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  1. #1

    Source code or compiling


    It would like to know what he is safer to initiate the server, get all the sources codes and to compile or to the packages with apt-get direct?


  2. #2
    Join Date
    Dec 2005
    There is no safety problems for both the ways. If you use source codes, you will be able to define the path of the binaries and configuration files. If you use apt-get, you can install the necessary packages very easily.

  3. #3
    Join Date
    Dec 2006

    Really, it's a personal preference

    Quote Originally Posted by CarlAndr
    It would like to know what he is safer to initiate the server, get all the sources codes and to compile or to the packages with apt-get direct?
    I am often conflicted with this, as I really enjoy using vendor tested and supplied binaries, especially from MySQL. On the other hand, if you want to upgrade to a newer version and maintain the older version or if you have some non-standard build options/parameters not included in the base RPM, you may well want to approach building from source.

    It comes down to a couple different options when wanting to install custom compiled software.

    1. You can build from source and install, typically using the configure/make/make install paradigm.

    2. You can install, in my case because I use RedHat, a source RPM and then modify it to reflect the paths and build options you want. Then you simply rebuild the RPM then install it. You can also have specific build RPMs of apache/php/mysql and others that you place into a system like apt-get or yum or up2date, really, they can be repositories of binaries that you have custom built and act as a means for a cenrtal build server, that comes in very handy if you have multiple machines.

    Method 2 is nice if you have several machines, all with an identical builds/architectures and you like maintaining RPMs. Otherwise, if you prefer a very fine grained control to how you build and where you install the software, go with a custom compile.

    There are certain distros of Unix/Linux that cater to the different preferences. A typical BSD system uses the ports system, which is an automated means for pulling down and compiling from source. While RPM based systems like RedHat/CentOS/Fedora use prebuilt binaries. I also know some folks that really like Gentoo Linux, as it has very nice controls for automating builds, but does them all in a BSD-style way.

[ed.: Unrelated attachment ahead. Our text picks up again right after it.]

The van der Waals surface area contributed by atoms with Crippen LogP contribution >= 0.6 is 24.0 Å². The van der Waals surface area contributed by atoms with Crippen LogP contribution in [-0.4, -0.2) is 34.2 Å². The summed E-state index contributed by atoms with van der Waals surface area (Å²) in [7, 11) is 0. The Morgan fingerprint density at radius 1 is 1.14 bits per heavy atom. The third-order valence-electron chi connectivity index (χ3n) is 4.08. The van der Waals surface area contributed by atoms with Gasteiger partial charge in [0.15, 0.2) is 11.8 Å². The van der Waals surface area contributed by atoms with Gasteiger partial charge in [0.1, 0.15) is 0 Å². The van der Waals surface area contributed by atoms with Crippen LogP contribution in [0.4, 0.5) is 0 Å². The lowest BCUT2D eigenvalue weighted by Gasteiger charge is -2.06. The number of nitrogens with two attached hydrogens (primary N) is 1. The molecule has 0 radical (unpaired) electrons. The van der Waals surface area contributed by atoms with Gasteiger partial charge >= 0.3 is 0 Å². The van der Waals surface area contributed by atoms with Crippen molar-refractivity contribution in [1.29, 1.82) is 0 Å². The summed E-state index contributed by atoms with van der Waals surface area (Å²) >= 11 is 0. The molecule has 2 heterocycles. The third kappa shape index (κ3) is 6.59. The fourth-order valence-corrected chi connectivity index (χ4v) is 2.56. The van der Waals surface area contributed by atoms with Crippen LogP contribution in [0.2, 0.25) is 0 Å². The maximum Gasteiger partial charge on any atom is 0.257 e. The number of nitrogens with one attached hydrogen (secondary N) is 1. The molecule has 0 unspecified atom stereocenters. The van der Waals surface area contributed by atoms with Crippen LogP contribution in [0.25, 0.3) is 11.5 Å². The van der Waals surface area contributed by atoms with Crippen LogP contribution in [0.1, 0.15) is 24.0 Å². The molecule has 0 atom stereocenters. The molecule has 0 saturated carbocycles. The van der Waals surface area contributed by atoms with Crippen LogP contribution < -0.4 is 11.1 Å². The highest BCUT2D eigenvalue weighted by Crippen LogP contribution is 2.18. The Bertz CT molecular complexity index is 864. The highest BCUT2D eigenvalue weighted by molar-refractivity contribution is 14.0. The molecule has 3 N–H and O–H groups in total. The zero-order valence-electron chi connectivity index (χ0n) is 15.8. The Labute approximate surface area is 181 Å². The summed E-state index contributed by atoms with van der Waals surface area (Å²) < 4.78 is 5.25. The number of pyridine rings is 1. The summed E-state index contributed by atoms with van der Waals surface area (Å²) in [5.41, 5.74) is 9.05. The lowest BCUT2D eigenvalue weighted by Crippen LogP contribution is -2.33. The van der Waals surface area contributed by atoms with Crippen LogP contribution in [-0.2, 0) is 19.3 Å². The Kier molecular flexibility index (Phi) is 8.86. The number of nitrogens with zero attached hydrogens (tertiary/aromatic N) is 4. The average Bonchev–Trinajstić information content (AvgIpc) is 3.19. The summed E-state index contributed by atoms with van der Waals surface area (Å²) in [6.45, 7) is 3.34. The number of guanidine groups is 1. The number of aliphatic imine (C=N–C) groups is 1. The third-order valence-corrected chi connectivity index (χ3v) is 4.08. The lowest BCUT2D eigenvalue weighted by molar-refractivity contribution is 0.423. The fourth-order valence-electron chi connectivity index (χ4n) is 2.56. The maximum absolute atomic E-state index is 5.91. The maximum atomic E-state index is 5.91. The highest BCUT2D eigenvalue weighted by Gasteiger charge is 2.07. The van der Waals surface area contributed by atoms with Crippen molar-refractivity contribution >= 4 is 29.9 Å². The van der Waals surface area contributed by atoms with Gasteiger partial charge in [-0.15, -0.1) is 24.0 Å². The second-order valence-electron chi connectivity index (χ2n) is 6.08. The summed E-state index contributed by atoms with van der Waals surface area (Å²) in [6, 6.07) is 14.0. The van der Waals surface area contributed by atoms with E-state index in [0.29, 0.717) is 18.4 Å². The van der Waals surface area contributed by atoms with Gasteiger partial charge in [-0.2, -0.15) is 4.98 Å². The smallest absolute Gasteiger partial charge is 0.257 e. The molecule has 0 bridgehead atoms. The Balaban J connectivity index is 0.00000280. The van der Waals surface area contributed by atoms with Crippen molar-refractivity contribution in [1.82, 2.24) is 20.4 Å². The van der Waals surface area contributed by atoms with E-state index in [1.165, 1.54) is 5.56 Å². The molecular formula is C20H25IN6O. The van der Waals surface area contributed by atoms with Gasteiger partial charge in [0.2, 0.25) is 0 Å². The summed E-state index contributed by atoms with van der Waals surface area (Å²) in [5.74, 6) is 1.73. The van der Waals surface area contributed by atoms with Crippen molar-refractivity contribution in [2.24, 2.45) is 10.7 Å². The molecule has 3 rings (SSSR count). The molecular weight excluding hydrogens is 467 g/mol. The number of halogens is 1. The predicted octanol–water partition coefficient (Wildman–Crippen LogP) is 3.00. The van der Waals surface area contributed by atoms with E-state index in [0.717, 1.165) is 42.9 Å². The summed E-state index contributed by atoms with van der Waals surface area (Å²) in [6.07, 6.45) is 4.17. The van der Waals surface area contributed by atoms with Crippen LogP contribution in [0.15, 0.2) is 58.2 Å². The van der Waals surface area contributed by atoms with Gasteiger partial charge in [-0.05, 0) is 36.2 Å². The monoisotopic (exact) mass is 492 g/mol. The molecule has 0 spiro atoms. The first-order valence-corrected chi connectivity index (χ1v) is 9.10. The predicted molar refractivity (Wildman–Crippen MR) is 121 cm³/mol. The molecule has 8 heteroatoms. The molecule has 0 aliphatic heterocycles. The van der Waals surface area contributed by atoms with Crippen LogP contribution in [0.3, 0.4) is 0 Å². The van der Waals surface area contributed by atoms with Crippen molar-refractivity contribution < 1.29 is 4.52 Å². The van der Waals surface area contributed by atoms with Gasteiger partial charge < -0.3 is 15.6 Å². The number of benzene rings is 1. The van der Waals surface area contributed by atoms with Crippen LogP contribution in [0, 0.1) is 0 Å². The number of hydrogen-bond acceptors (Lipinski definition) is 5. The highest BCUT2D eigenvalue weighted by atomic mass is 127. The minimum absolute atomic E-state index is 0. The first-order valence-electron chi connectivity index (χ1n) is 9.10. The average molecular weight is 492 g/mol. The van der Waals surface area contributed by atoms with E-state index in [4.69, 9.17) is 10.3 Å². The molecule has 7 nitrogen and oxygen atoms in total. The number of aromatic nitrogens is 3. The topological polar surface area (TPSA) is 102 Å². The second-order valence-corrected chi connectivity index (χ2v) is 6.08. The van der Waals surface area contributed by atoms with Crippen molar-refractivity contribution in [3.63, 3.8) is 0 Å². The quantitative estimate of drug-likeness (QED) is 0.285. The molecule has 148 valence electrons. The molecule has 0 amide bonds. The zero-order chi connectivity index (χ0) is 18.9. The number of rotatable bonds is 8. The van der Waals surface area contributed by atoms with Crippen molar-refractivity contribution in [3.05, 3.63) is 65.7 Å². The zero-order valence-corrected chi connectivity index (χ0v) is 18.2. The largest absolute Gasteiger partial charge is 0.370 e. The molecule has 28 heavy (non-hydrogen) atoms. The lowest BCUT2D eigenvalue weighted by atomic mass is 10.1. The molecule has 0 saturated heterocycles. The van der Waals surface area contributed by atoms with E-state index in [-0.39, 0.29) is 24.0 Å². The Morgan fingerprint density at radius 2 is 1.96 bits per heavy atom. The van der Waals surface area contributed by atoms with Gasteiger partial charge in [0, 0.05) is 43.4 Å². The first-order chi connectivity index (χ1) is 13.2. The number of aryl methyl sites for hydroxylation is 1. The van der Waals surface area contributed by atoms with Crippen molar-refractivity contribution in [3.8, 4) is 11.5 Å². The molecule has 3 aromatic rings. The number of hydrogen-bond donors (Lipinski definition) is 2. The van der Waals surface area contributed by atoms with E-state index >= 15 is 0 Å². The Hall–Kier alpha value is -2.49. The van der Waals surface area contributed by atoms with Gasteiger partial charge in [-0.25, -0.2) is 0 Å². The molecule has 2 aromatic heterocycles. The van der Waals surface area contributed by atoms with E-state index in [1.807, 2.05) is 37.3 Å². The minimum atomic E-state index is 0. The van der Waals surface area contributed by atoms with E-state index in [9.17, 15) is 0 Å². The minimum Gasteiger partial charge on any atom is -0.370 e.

As far as your question about "safer", I'd say that if you rely on a vendor for an RPM update for a security flaw, and don't have the means to patch and/or recompile and install again, it *may* be less secure, simply in that your boxes have compromised software hanging out there for less time than others.
    SupportLayer - Enterprise Linux Server Management

  4. #4
    Join Date
    Nov 2006
    College Station, TX
    Vendor RPMs are signed with a GPG-key typically. (I'm not sure how apt-get does things, as I haven't used a Debian distro in years...) The repository that you download those packages from also has a key. First the repository key is verified, and then the individual RPM keys that pertain to the packages can be verified. This means that the releases you get from a repository are just as safe as compiling and installing the source code... and it's 100x easier to deal with RPMs than it is to deal with upgrading source installations.

  5. #5
    Join Date
    Nov 2005
    Minneapolis, MN
    Most everyone would agree that keeping current on software patches and updates is a vital step for overall server security. That said, which are you most likely to do:

    Option 1: Grab the source code for all of the packages you want, define all your compile-time options (and record them so that you can recompile later), and track the project status for each program for when new critical patches and bug fixes are released so you can feed the changes back into the source and recompile.

    Option 2: Occasionally type "apt-get update" and then "apt-get upgrade" to keep your packages up to date.
    Eric Spaeth
    Enterprise Network Engineer :: Hosting Hobbyist :: Master of Procrastination
    "The really cool thing about facts is they remain true regardless of who states them."

  6. #6
    Join Date
    Jul 2003
    Goleta, CA
    It depends on what your goals are. Packages are generally better than source in a production environment because they are back ported with security fixes. This means stability for your system. For example, apache has from time to time rewritten their interface and configuration so that newer versions conflict with configurations used for the older versions. Back porting allows production systems to maintain the old interfaces but incorporate the new security updates (effectively tweaking the old version of the software)

    I understand why they don't increment the version number since it's not officially the new version. However, this can cause false positives on security scanners that check based on version number.

    Conversely, source code compiling can break dependencies with other applications.

  7. #7
    Thanks my friends.

    I caught another server with the Red Hat.

    I go to use up2date and yum. It takes that everything is functioning very well.

    One more time, thanks for the tips.

    I find that I do not go to have problems in using the packages.


  8. #8
    I normally read all of the change logs and the forums of vendors (if they have one) for any problems that people may get. I'll only upgrade the crucial things which I know what source code changes are and will only then update the software.

    using apt-get or yum is actually relatively fast and efficient, so I'll stick with that unless you know exactly what your doing
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